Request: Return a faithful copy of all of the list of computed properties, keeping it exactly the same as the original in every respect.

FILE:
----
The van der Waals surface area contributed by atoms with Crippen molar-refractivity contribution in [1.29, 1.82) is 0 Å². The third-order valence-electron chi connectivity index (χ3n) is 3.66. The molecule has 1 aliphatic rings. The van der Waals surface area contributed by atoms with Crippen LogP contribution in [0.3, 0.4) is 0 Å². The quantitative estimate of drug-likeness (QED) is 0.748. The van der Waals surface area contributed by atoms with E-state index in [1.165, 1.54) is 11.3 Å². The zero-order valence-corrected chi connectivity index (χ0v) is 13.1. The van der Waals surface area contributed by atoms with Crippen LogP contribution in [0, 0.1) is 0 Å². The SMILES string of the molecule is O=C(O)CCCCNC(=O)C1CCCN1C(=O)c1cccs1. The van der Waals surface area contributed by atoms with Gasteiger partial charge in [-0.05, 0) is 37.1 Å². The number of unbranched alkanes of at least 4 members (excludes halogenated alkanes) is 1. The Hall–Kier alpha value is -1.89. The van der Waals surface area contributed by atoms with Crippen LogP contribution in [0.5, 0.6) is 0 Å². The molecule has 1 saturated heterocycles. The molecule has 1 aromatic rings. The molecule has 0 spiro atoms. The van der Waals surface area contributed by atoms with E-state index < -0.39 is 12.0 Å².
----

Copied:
The van der Waals surface area contributed by atoms with Crippen molar-refractivity contribution in [1.29, 1.82) is 0 Å². The third-order valence-electron chi connectivity index (χ3n) is 3.66. The molecule has 1 aliphatic rings. The van der Waals surface area contributed by atoms with Crippen LogP contribution in [0.3, 0.4) is 0 Å². The quantitative estimate of drug-likeness (QED) is 0.748. The van der Waals surface area contributed by atoms with E-state index in [1.165, 1.54) is 11.3 Å². The zero-order valence-corrected chi connectivity index (χ0v) is 13.1. The van der Waals surface area contributed by atoms with Crippen LogP contribution in [0, 0.1) is 0 Å². The SMILES string of the molecule is O=C(O)CCCCNC(=O)C1CCCN1C(=O)c1cccs1. The van der Waals surface area contributed by atoms with Gasteiger partial charge in [-0.05, 0) is 37.1 Å². The number of unbranched alkanes of at least 4 members (excludes halogenated alkanes) is 1. The Hall–Kier alpha value is -1.89. The van der Waals surface area contributed by atoms with Crippen LogP contribution in [0.5, 0.6) is 0 Å². The molecule has 1 saturated heterocycles. The molecule has 1 aromatic rings. The molecule has 0 spiro atoms. The van der Waals surface area contributed by atoms with E-state index < -0.39 is 12.0 Å².